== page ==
Now that couples can split pension income, is there any reason to open a spousal registered retirement savings plan?
Yes, spousal RRSPs still have several advantages. Before we get into them, let's quickly review the rules on pension income splitting.
As discussed in a previous column (read it here), you can transfer up to 50 per cent of eligible pension income to a spouse. For tax purposes, the amount will be deducted from the income of the spouse who actually received the eligible pension income and added to the income of the other (presumably lower-income) spouse, thereby lowering the overall tax hit. (Both spouses must be Canadian residents for tax purposes).
What types of pension income qualify? If you are 65 or over and receive payments from a registered pension plan, registered retirement income fund (RRIF), life income fund (LIF), locked-in retirement income fund (LRIF) or lifetime annuity in a registered plan, the income will be eligible for splitting. The income portion of certain annuities in a non-registered account may also qualify.
However, if you are under 65, generally, only payments from a registered pension plan will qualify for pension income splitting. RRIF, LIF, LRIF or annuity income will only qualify if received as a result of the death of a spouse.
Even with the available pension income-splitting options, "spousal RRSPs are still valid," said Jamie Golombek, managing director of tax and estate planning with CIBC Wealth Advisory Services.
Typically, the higher-income spouse contributes to a spousal RRSP for the lower-income partner. The higher-income spouse uses his or her own RRSP contribution room and receives the tax deduction, but the lower-income spouse is taxed when the funds are eventually withdrawn.
One major benefit of spousal RRSPs is that they let you split even more income than you otherwise could, Mr. Golombek said. With a regular RRSP that is converted to a RRIF, only 50 per cent of the income can be split with a spouse. But with a spousal RRSP, all of the eventual withdrawals are taxed in the lower-income spouse's hands. This can be a big help if your goal is to have equal incomes in retirement and keep your tax bill as low as possible, he said.
Spousal RRSPs are especially beneficial if the spouse in a higher tax bracket has other sources of income that aren't eligible for pension splitting, such as a large investment portfolio or rental or employment income, he said.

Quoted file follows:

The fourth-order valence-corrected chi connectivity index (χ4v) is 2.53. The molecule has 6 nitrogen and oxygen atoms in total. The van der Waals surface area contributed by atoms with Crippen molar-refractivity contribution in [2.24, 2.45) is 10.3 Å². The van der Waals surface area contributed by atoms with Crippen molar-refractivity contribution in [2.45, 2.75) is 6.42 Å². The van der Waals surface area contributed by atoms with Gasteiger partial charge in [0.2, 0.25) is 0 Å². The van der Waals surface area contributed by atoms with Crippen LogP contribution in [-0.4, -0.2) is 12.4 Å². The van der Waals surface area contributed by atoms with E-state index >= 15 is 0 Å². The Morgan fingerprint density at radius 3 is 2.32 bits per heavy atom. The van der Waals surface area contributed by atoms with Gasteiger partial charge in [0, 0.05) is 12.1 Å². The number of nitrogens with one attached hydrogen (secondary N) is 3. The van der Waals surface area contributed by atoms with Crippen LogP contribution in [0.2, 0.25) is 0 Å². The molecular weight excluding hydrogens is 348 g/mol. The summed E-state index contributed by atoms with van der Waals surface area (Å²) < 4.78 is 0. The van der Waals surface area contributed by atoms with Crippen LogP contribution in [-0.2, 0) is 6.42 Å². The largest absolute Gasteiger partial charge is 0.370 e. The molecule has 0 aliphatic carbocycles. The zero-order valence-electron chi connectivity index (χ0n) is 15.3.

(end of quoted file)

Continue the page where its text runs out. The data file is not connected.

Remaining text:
A spousal RRSP also provides more flexibility for people who want to retire early. Many types of pension income splitting are available only after the transferring spouse turns 65, but with a spousal RRSP there is no such restriction. (It's important to remember, however, that if the funds are withdrawn from a spousal RRSP within three years of the contribution, all or part of the income could be taxed in the hands of the contributor. For more on spousal RRSP attribution rules, see http://bit.ly/1pWf3eu)
Yet another benefit is that, although you cannot contribute to your own RRSP after the year in which you turn 71, you can – if you have the RRSP room – continue making contributions to a younger spouse's RRSP until Dec. 31 of the year that he or she turns 71. That's a plus for couples in which one spouse is much younger than the other.
Finally, spousal RRSPs can be useful for couples planning to purchase a home using the Home Buyers' Plan. If one spouse is working and the other is enrolled in school, for example, the higher-income earner could contribute to his or her own RRSP and also to a spousal RRSP, potentially allowing both spouses to later withdraw the maximum of $25,000 each – or $50,000 in total – under the HBP. The advent of tax-free savings accounts provides another way to save for a down payment, but the HBP still has a place, Mr. Golombek said.
Bottom line: "Spousal RRSPs still play a huge role," he said.